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Next month, OPC Pharmaceutical JSC, one of the top five Vietnamese pharmaceutical firms, will organise its general shareholders’ meeting to discuss solutions to overcome current difficulties amid stiffening competition. In 2019, OPC witnessed on-year falls of 12 per cent in consolidated revenue and 23 per cent in consolidated after-tax profit.
Other big players are in the same boat as OPC. Traphaco JSC, the country’s second-largest publicly-traded drug maker, has announced its 2019 financial statement, with consolidated profit and revenue continuing to a downward trend after a tough year in 2018.
For instance, Traphaco made VND1.72 trillion in consolidated revenue ($74.8 million) last year, down 4.97 per cent on-year, while its pre-tax consolidated profit fell 0.63 per cent on-year to VND214.8 billion ($9.34 million). A company representative blamed the falls for the whole market’s poor state during this period. According to the third quarter 2019 report by IMS Health, the world’s leading provider of market intelligence to the pharmaceutical and healthcare industries, the over-the-counter channel saw no growth, while this channel makes up 92 per cent of Traphaco’s revenue.
Moreover, the delay in issuance of a circular on drug tenders hindered the firm’s efforts to take advantage of the ethical drugs or hospital channels.
Similarly, 2019 was also not a rosy year for Hau Giang Pharmaceutical JSC. The biggest publicly-traded drug maker reported consolidated revenue of VND4.41 trillion ($191.7 million), down from VND4.42 trillion ($192.2 million) in 2018. Its pre-tax consolidated profit dropped from VND731.8 billion ($31.8 million) in 2018 to VND713.2 billion ($31 million).
Although Vietnam’s third-largest domestic drug producer Domesco saw a slight rise in net revenue and profit in 2019, its net revenue of VND1.47 trillion ($64 million) was lower than in 2014’s VND1.49 trillion ($64.78 million).
Last year was not the first one that Vietnamese leading drug manufacturers performed poorly. They also faced similar challenges in 2018. Industry insiders blamed the unsatisfactory results among leading Vietnamese businesses for growing expansion among multinational corporations (MNCs), with Novartis, Sanofi, Zuellig Pharma, GSK, Pfizer, and DKSH being top movers.
Last year, Novartis and Sanofi became the first and second MNC to receive an import licence for pharmaceutical trading in Vietnam, thus enabling them to increase imports of brand-name drugs and vaccines into the country.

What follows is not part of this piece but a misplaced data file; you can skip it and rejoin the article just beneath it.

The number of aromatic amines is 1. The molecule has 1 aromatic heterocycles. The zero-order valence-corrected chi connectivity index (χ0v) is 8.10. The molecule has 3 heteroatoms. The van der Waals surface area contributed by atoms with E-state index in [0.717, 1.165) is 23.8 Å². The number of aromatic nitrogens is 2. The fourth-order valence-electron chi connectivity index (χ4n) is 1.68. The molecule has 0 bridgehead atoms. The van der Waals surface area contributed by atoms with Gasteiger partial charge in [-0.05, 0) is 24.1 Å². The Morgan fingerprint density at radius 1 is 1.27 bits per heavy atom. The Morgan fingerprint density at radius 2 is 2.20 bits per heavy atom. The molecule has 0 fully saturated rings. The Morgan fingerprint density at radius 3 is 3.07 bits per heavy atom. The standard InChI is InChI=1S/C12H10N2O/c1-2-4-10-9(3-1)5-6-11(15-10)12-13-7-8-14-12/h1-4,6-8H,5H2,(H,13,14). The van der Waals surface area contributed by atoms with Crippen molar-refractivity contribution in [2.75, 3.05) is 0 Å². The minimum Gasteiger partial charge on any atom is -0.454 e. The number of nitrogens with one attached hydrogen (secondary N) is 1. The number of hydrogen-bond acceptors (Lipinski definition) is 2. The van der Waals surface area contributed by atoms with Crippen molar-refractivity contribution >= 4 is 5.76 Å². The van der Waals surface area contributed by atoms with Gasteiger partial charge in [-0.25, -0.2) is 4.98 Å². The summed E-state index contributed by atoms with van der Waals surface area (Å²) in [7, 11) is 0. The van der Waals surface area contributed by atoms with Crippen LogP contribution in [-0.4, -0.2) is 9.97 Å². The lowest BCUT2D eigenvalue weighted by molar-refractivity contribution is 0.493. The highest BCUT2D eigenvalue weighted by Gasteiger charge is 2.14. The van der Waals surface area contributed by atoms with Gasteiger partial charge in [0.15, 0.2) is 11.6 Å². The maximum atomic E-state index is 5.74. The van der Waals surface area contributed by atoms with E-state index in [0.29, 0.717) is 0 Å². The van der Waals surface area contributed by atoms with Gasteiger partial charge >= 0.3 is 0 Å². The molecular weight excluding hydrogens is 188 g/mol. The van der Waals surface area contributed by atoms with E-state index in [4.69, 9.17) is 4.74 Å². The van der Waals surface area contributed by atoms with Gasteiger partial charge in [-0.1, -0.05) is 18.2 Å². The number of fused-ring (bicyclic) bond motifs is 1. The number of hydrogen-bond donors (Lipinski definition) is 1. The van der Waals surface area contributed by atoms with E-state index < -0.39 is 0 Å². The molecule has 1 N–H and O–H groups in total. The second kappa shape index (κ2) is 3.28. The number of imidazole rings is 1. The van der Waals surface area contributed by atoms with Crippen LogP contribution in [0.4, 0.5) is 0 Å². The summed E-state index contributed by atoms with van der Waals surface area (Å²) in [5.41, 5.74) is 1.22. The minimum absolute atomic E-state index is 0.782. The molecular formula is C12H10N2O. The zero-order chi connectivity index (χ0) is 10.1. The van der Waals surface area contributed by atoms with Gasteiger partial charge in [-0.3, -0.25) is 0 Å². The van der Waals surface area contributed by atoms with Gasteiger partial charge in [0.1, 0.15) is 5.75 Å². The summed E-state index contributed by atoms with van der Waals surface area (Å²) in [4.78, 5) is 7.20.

The Ministry of Health said that many other MNCs are waiting for an import licence, which could result in an increase in drug imports to Vietnam from the current 55 per cent of the total demand. If this happens, Traphaco, HDG, Domesco, and OPC will face more challenges in the future.
“Domestic drug firms might continue to face another downtrend in the future, especially when the EU-Vietnam Free Trade Agreement (EVFTA) comes into effect,” Vaibhav Saxena, a lawyer at Vietnam International Law Firm, told VIR. “If so, they will have few opportunities to increase market share, unless they have new effective business strategies.”
Despite mounting competition, the Vietnamese drug giants are targeting higher profits and revenue growth this year. Specifically, Traphaco aims to make consolidated revenue of VND2 trillion ($87 million), up 16.2 per cent on-year. Imexpharm Pharmaceutical JSC – the country’s fourth-largest publicly-traded drug maker – also wishes to obtain total revenue of VND1.75 trillion ($76.08 million), and profit of VND260 billion ($11.3 million), up 23 and 18.1 per cent on-year, respectively.
In a bid to get out of the impasse, Vietnamese pharmaceutical firms are taking certain steps, such as investing in complying with the EU-GMP and PIC/S-GMP guides, which have been created to observe more stringent manufacturing and health standards and adapt to new technology. They are also exploring the potential of the ethical drugs channel (ETC) to shore up growth.
The companies have strengthened international co-operation in technology transfer to shorten research and development and manufacturing of new high-quality products, thus allowing them to meet the requirements to join the ETC.
“However,” said Saxena, “These companies will find it difficult to meet their targets because more favourable conditions for MNCs to import and trade drugs in Vietnam will come on the back of the EVFTA. It is projected that the agreement will bring more business and investment opportunities to EU pharmaceutical businesses in Vietnam and stiffen market competition.”
Saxena continued, “This landmark FTA will open the Vietnamese market in fields that the country has been seeking particular solutions to for years, such as intellectual property rights, direct pharmaceuticals imports, and tenders.”
According to the WTO Centre of the Vietnam Chamber of Commerce and Industry, pharmaceuticals imports from the EU into Vietnam will be more favourable, accessible, and direct under EVFTA commitments. Competition in tenders for groups of pharmaceuticals to open to EU bidders in the ETC will also be strengthened further.